(Reposted from TodayOnline, 1 May 2015)
SINGAPORE—Blurring lines between religion and nationalism, weak rule of law and the politicisation of religion are primary factors fuelling religious persecution in member states of the Association of Southeast Asian Nations and across the region, concluded a study commissioned by the Human Rights Resource Centre for ASEAN.
Based on research conducted in all 10 member states between February and December last year, Keeping the Faith: A Study of Freedom of Thought, Conscience and Religion found varying degrees of overt religious persecution in eight ASEAN countries, with the exception of Singapore and Brunei.
However, it noted that the apparent absence of religious conflict in Brunei might be attributed to a general lack of political and civic space within the country, which is the only monarchy in ASEAN.
The report noted that violent religious conflicts had been documented in Malaysia, Myanmar and Indonesia, where persecution often manifests in the form of bodily attacks, forced conversions and arbitrary detention.
Sharing key findings at a seminar yesterday, lead researcher Jaclyn Neo, an assistant professor at the National University of Singapore’s law faculty, noted that the conflation of national identity with one religion in certain states had reinforced political animosity towards minority groups, who are then seen as “national traitors” or people “outside the nation”.
In Malaysia, for instance, coercive practices have been used against religious minorities on the basis of protecting Islam. For example, the Court of Appeal has upheld the government’s decision to prohibit the use of the word “Allah” in Christian publications. Hindu temples in the country have also been demolished on the basis that they were illegally built on state land.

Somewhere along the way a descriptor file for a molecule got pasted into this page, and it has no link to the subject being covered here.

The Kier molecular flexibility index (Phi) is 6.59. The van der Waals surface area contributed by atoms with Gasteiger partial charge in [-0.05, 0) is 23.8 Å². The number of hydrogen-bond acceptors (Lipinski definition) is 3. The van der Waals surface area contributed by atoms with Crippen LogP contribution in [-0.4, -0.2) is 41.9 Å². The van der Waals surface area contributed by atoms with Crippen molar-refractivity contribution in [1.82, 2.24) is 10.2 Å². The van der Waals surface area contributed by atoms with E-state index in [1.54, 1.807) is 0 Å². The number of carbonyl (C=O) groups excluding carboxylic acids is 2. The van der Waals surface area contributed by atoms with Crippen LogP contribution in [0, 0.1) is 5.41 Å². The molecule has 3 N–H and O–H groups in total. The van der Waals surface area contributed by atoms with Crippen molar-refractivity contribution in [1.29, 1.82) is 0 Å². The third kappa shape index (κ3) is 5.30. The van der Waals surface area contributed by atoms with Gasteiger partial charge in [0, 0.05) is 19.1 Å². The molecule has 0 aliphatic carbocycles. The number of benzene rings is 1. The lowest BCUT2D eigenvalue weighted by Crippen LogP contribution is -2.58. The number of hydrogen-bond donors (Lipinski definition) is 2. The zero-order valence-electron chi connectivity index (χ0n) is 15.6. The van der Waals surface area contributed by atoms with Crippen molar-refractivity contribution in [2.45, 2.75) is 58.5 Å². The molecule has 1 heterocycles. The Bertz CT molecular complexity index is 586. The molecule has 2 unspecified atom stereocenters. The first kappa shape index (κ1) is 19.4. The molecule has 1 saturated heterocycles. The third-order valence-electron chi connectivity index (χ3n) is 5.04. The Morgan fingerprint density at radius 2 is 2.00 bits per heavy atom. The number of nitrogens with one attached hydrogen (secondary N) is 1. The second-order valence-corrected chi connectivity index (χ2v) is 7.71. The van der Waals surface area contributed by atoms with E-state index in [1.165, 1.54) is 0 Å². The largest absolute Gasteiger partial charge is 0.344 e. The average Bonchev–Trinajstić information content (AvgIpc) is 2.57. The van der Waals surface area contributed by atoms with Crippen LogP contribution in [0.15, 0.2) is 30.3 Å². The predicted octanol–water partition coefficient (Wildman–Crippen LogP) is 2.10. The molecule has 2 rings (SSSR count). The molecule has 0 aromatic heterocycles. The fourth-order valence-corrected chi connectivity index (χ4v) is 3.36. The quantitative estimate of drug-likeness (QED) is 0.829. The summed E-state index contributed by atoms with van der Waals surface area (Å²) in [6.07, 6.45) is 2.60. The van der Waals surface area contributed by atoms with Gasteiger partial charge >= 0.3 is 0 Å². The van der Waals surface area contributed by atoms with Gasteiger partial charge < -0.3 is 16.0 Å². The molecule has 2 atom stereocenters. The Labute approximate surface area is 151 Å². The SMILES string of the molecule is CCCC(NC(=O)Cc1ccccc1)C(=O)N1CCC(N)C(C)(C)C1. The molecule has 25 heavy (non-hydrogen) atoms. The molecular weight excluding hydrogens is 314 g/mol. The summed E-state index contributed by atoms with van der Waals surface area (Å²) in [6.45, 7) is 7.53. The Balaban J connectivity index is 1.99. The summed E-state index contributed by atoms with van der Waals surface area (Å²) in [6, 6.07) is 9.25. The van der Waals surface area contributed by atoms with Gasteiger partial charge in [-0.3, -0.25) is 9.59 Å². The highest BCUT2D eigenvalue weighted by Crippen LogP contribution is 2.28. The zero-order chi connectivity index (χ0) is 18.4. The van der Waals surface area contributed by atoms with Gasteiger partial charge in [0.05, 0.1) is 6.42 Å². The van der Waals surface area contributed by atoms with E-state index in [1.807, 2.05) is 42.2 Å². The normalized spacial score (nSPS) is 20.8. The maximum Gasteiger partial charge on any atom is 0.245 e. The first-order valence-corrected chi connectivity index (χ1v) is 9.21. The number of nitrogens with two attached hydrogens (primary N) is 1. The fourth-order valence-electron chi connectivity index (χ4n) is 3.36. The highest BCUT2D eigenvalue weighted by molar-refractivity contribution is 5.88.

“This … ignores the fact that some of these temples have been there for decades, centuries, and pre-dates the Malaysian state,” said Asst Prof Neo.
In Myanmar, the Buddhist nationalist movement led by the Ma-Ba-Tha is responsible for promoting legislation against religious conversion, while in Indonesia, democratisation and corresponding weakening of the state have been exploited by religious majorities to exert violence against minorities.
The study also highlighted the growing intolerance of minorities within religions as a “worrying trend”. In Malaysia, individuals from nonorthodox Islamic groups, such as the Ahmadiyah and Shiite Muslims, have been detained without trial. In Indonesia, which houses the world’s largest Muslim population, calls to ban Shiite Islam have also increased.
Religious conflicts in an ASEAN member state have the potential of destabilising the region if left unchecked, said Asst Prof Neo, adding that conflict in one country could lead to retaliation in another.
An example of such a risk emerged when the Indonesian police foiled a planned bomb attack against the Myanmar Embassy in Jakarta. The suspects later confessed that they had been retaliating against the treatment of Muslims in Myanmar by its Buddhists.
However, Asst Prof Neo highlighted that groups of the same faith in different states could also be a constructive influence on governments to improve religious freedom.
For instance, Muslim-majority Malaysia has been key in brokering peace talks between the Philippine government and the Muslim separatist movement in the southern Philippines.
While lauding the ASEAN Human Rights Declaration as a step towards regional peace and security, Asst Prof Neo stressed that there are gaps within the declaration that remain to be addressed, such as different definitions of human rights among member states.
“How can we claim to commit to human rights when we all have different conceptions … and they are all equally legitimate,” she said.
As a region, ASEAN must guard against “exceptional claims” and opposing concepts of human rights to provide a coherent response to instances of religious intolerance, she stressed.